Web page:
The new Greek shipping taxation

While the new Greek tonnage taxation for ships sailing under foreign flag has been well received, the reactions to the tax regulation affecting brokers and shipping related companies have been negative. See the new Greek tax regulation here.

For the first time in decades, the Greek Parliament as adopted an extensive tax reform which will have consequences for the Greek shipowners which are assessed to control approximately 16 percent of the global commercial fleet. Brokers as well as other affiliated companies in the country’s large shipping industry, will also be affected by the financial reality of the country when the plan comes into effect in a few days at the publication of the content of the plan in the official organ Gazette.

“The government and the Greek shipowners agree to contribute and the Greek Government has asked the shipping companies to contribute to the country’s financial difficulties. The owners have agreed to pay tonnage taxation of ships operating under foreign flags and the Government has guaranteed that the carriers maintain their tax-free status on future dividends,” Achilleas G. Miltsanidis, Tax Manager with Deloitte Business Solutions in Athens, tells ShippingWatch.

(See Deloitte newsletter on the new Greek tax regulation in full here)

Previously, stories that brokers and other shipping-related companies in future will pay a 10 percent tax on their turnover up to EUR 200,000, 8 percent for the next EUR 200,000 and a 6 percent tax for their turnover above EUR 400,000 came to the surface. Stories which have been heavily criticised by the Greek shipowners and the maritime industry.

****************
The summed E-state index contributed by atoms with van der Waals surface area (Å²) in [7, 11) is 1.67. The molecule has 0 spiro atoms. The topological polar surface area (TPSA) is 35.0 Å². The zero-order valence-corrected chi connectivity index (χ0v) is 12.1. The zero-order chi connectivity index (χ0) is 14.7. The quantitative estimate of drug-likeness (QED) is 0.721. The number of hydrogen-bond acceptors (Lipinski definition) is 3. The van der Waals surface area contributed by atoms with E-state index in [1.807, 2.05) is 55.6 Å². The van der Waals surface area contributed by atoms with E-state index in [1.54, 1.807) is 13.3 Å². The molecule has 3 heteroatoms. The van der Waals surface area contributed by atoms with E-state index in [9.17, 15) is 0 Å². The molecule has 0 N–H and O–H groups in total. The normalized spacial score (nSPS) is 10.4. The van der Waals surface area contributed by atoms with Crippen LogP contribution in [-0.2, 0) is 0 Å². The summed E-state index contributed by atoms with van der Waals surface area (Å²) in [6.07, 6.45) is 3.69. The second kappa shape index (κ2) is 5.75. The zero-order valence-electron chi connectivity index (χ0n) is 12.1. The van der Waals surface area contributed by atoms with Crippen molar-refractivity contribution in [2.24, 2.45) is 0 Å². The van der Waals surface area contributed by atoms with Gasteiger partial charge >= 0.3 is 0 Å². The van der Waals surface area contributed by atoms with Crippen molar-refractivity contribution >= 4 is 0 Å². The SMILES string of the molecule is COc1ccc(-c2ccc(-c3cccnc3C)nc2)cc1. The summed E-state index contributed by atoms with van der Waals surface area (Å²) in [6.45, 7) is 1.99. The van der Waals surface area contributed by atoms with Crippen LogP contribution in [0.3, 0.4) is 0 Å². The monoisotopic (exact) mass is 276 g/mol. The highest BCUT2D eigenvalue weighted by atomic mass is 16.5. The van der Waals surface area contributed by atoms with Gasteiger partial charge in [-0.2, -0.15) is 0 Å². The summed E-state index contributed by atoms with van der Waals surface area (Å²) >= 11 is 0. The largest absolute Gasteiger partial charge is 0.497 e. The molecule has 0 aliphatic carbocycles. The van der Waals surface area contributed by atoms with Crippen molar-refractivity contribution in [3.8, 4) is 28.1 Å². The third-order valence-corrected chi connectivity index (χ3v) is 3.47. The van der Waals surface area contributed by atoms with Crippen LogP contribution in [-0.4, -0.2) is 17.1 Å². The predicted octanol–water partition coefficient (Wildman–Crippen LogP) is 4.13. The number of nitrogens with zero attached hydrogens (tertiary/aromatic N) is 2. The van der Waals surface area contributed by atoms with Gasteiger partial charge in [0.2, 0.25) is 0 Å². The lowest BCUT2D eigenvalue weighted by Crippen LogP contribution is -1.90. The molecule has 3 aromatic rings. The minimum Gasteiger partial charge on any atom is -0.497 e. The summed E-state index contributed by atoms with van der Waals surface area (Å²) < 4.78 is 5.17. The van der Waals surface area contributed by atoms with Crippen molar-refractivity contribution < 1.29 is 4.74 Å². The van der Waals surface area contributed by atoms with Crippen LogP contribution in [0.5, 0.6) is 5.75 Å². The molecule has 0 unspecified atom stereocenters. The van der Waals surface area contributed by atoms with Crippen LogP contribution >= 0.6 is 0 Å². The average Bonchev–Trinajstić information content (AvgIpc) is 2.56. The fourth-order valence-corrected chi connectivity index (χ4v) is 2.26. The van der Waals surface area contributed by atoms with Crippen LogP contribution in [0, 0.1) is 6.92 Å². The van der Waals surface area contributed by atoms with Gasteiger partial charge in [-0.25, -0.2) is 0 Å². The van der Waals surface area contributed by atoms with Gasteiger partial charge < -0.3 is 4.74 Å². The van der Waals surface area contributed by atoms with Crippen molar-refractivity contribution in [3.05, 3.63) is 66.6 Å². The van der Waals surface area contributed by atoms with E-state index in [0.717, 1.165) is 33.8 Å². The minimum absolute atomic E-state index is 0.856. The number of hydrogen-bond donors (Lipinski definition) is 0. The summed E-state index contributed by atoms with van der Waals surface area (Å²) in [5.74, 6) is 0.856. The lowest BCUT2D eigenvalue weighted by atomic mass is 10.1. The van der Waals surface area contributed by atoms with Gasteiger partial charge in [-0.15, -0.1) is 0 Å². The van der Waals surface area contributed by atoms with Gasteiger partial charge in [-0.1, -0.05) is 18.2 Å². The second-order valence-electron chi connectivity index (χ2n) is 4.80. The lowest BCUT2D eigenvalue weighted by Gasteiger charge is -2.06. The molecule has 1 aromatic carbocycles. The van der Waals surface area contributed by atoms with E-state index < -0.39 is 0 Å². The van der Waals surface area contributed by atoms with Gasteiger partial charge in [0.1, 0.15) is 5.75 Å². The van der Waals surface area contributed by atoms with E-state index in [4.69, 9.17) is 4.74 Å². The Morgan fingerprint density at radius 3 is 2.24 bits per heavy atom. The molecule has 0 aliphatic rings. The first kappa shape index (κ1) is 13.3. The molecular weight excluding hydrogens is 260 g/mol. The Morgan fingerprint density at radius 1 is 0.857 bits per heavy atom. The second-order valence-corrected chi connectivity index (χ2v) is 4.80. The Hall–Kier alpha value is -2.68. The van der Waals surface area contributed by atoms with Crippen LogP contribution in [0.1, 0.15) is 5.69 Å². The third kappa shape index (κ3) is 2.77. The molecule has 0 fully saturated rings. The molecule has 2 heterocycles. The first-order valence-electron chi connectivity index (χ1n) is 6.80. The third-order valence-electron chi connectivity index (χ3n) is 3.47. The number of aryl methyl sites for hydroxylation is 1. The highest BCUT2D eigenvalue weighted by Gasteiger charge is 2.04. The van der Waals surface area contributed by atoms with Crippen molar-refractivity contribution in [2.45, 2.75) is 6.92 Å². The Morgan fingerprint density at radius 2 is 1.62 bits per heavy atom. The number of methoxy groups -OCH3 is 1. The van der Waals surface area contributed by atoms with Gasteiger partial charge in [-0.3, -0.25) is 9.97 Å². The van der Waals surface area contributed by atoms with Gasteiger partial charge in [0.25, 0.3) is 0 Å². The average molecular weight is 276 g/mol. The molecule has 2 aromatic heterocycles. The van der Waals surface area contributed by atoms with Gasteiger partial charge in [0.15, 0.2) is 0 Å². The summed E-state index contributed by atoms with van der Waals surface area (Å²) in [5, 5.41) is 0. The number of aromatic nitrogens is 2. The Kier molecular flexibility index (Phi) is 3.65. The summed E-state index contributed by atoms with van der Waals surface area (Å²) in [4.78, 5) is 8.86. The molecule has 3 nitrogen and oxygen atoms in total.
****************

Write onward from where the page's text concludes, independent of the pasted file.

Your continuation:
“However, it is not a tax on turnover but a tax on the foreign currency amounts imported to Greece by brokers and others to cover their expenses,” Achilleas Miltsanidis says,

It is still not clear how much the Greek state expects to make on the shipping industry.

According to Achilleas Miltsanidis there is a broad understanding in Greece that everyone has to contribute to solve the country’s severe financial difficulties. However, in shipping, it is necessary to be able to make out the differences between the acceptance of a tonnage taxation on ships operating under foreign flags and the tax affecting ship brokers and others.

“The tonnage taxation was expected and has been well received. No one seems to have any trouble with this as the tonnage taxation paid by the Greek shipowners abroad may be deducted from the new Greek taxation. On the other hand, there is massive dissatisfaction with the tax rules affecting the shipping-related companies such as brokers and charterers of which some will probably consider to move out of Greece,” says Achilleas Miltsanidis.

Greek brokers, e.g. the Hellenic Shipbrokers Association’s 380 members, have complained that they, unlike the shipowners, have not been heard by the government in Athens. The rules on tonnage taxation will come into effect in 2015 whereas the other shipping-related tax regulations come into effect immediately.

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